I Chronicles 12:32 seems to extol the legacy of those who “understood the times and knew what God’s people should do.” I say often that our bookstore exists, in part, to create sons and daughter of Issachar. Reading widely is a God-given obligation for those who want to understand the times; we cannot develop a faithful perspective only by reading the Bible and attending worship; we must read the times, study the world, endeavor to understand more.
In these cooler days here on the East coast I’ve been trying to sit outside…morning, day or late night, reading books I’ve been wanting to get through this summer. I read different sorts of things, as I’m sure you do, and I will tell you more in a few days. Here are a few that hopefully could make you wiser as you learn to more deeply discern the twilight of Western civilization and the shifting epoch we finding ourselves in. Here are a few I’ve worked with lately.
Why You Think the Way You Do: The Story of Western Worldviews from Rome to Home Glenn Sunshine (Zondervan) $14.99 I know, I know, you most likely don’t want to read a history of the Western world. Not even a survey that is called “accessible and eminently readable.” A few readers, though, may need to know about this. This seems a very nice approach, showing the flow of ideas as a continuous narrative rather than a simple catalog of ideas. It traces the effects changes in worldview had on society. Sunshine wrote the great little primer The Reformation for Armchair Theologians and I commend him as a clear and insightful guide. Can Christian thinking and the subsequent lifestyle of alternative practices and ways of being truly transform the culture, the way Christian faith once did? If we live out the full implications of the gospel, we surely can hope so. This new, interesting overview of our culture’s history could help.
I’ve happily, but slowly, tackled a few chapters of the really interesting work by the very learned Jay Parini called Promised Land: Thirteen Books That Changed America (Doubleday; $24.95.) Now this is a fabulous way to learn about American history, the shift in ideas, the significance of books and letters, and how we ended up where we are today. It starts with a splendid account of the mythic and valuable Of Plymouth Plantation and then The Federalist Papers and ends up with a description of the impact of On The Road and The Feminine Mystique. (With a good 9 other titles in between.) Learning about American history, intellectual history, and social trends never ceases to interest me, and I think those interested in how the church must speak into our times would do well to learn from these kinds of surveys of historical development. Books and writers alone have not shaped our world, but we would be ignorant to dismiss the significant way these authors have impacted us. As a bookseller, I was proud, reading some of this…of course, Uncle Tom’s Cabin is in here, as is Walden and a fascinating description of the impact of Huck Finn. The chapter on How to Win Friends and Influence People is very important, as it shows the ways in which we’ve shifted to a self-help ethos.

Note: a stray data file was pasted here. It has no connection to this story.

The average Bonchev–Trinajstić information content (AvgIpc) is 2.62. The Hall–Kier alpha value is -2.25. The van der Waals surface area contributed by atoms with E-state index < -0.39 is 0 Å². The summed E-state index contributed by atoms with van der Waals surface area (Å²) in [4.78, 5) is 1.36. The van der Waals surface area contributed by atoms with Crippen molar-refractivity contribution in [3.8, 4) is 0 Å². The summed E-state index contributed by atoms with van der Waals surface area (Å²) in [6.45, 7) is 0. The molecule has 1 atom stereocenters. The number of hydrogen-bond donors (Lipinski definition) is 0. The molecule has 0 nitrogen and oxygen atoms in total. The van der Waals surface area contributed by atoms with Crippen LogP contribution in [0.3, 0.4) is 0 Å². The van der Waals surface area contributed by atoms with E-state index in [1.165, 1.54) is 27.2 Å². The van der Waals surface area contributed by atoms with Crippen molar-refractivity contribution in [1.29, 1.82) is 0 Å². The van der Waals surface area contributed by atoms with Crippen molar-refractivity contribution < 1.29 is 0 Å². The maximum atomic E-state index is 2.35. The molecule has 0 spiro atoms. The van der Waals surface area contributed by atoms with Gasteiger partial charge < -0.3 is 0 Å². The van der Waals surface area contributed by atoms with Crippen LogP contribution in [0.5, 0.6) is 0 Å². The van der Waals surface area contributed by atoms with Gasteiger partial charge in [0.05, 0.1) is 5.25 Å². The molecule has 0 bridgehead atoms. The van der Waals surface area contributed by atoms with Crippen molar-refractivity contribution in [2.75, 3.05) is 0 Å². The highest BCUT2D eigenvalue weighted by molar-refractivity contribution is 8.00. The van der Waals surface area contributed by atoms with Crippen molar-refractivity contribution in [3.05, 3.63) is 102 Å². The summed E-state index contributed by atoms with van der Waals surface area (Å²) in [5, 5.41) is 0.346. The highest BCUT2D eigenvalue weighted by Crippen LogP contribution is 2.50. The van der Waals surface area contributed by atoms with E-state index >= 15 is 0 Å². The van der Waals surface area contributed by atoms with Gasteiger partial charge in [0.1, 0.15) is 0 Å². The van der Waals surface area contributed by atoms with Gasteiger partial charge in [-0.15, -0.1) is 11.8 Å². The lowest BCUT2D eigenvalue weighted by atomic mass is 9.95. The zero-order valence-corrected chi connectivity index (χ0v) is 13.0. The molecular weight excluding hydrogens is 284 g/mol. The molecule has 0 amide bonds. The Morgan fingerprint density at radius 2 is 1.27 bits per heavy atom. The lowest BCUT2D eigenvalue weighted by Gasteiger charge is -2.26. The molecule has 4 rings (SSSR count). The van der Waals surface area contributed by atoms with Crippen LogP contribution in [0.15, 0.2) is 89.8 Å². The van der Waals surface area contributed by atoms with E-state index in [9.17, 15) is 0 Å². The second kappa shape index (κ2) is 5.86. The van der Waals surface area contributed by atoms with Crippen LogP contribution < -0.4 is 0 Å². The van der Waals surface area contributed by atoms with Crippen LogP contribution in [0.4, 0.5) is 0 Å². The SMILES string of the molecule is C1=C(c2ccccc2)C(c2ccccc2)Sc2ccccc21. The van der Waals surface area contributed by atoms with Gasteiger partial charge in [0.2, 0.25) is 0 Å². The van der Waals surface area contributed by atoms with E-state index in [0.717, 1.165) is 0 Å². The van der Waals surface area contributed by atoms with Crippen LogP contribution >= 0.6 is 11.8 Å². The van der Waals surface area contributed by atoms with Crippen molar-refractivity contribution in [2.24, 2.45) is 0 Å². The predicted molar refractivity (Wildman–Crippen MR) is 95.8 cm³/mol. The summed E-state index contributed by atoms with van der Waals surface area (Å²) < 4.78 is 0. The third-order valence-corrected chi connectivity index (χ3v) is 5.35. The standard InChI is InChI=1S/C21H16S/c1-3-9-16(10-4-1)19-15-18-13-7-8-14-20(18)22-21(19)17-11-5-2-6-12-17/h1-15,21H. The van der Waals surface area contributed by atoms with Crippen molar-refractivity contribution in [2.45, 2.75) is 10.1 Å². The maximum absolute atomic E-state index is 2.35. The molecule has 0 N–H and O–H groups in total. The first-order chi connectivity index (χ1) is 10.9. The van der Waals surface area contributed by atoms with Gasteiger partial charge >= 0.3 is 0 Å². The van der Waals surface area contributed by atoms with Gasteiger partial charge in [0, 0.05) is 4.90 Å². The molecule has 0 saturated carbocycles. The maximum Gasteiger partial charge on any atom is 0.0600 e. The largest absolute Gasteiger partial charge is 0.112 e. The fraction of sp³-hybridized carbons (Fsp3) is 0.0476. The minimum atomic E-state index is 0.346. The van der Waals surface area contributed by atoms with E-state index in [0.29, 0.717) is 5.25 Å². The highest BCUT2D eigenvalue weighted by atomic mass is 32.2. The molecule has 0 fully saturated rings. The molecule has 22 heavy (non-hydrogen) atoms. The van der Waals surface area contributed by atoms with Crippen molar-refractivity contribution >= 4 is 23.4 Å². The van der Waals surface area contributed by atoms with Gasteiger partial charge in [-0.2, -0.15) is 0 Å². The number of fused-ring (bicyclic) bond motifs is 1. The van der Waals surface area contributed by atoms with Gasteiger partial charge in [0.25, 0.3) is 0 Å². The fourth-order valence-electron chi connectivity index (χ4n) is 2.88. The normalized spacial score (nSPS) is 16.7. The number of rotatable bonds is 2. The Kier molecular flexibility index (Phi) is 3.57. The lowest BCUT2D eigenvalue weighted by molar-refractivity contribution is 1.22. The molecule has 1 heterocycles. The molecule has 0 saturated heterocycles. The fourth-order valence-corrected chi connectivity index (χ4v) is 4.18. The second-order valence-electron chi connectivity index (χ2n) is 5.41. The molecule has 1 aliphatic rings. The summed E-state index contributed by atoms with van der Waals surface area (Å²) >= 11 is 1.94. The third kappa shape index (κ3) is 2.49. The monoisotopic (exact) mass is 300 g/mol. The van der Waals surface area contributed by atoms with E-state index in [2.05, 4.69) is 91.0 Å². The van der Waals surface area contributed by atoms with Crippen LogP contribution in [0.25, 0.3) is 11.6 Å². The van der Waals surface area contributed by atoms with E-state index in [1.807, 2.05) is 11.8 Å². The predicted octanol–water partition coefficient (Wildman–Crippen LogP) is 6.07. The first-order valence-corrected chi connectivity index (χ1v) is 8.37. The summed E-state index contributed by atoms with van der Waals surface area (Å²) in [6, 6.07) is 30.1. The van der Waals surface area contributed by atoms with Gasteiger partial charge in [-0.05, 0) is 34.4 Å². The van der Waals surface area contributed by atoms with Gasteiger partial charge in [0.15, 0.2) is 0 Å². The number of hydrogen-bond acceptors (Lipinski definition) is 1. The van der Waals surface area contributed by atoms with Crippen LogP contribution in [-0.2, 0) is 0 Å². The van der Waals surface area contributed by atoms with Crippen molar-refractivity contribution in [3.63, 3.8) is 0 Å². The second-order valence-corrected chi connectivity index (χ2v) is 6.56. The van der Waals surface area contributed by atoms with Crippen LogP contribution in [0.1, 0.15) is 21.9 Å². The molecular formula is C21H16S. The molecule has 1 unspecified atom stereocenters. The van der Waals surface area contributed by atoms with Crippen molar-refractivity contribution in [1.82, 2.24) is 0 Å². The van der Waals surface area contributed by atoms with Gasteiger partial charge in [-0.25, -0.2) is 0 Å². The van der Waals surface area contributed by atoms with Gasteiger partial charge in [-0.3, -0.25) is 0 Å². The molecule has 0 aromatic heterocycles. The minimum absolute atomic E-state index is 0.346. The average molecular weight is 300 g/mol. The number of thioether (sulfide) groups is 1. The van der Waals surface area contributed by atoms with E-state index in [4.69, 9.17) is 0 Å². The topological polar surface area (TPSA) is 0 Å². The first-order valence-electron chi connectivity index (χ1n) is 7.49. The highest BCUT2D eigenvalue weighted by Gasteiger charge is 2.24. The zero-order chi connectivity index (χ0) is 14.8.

Speaking of influential books, there is a new translation of Fyodor Dostoevsky’s little Notes From the Underground (Eerdmans; $15.00) that I has been long in coming, re-translated by the most eminent of Russian translators. John Wilson of Books & Culture tells of reading this book in high school (of course he did) and ever since seeing his description of how it impacted him, I wanted to get a newer translation. Kudos to Eerdmans for releasing it. Notes…, obviously, is an older book–published first in 1864— that has shifted our thinking, prefigured existentialism and even what we now may call postmodernism. It helps us, they say, understand Dostoevsky’s fiction, too, as he unflinchingly examines the dark, mysterious depths of the human heart.
Speaking of heady stuff that helps us get at our place in history, I have started the latest two in the series edited by philosopher James K.A. Smith in the series called “The Church and Postmodern Culture.” They are fairly slim but serious, attempting to bridge the most serious philosophical stuff and the life of Christian thinkers in the churches. Merold Westphal is a Mennonite scholar that anyone who has followed discussions of postmodern thinking most likely has heard of and here is a very great example of his concise prose and passion for aiding churches walk into these heavy topics. And it is heavy stuff.
His brand new book in this series is called Whose Community? Which Interpretation? Philosophical Hermeneutics for the Church (Baker Academic; 19.99.) Jens Zimmerman of Trinity Western University calls it “beautiful.” Bruce Ellis Benson, the chair of the philosophy department at Wheaton says that Westphal “deftly navigates between hermeneutical despair and arrogance to arrive at a hermeneutic that affirms the vital importance of interpretation and yet insists that Scripture itself truly speaks.” If this doesn’t turn you on, I understand. But it is one of the critical issues of our times: who does get to interpret the Bible, or anything, for that matter?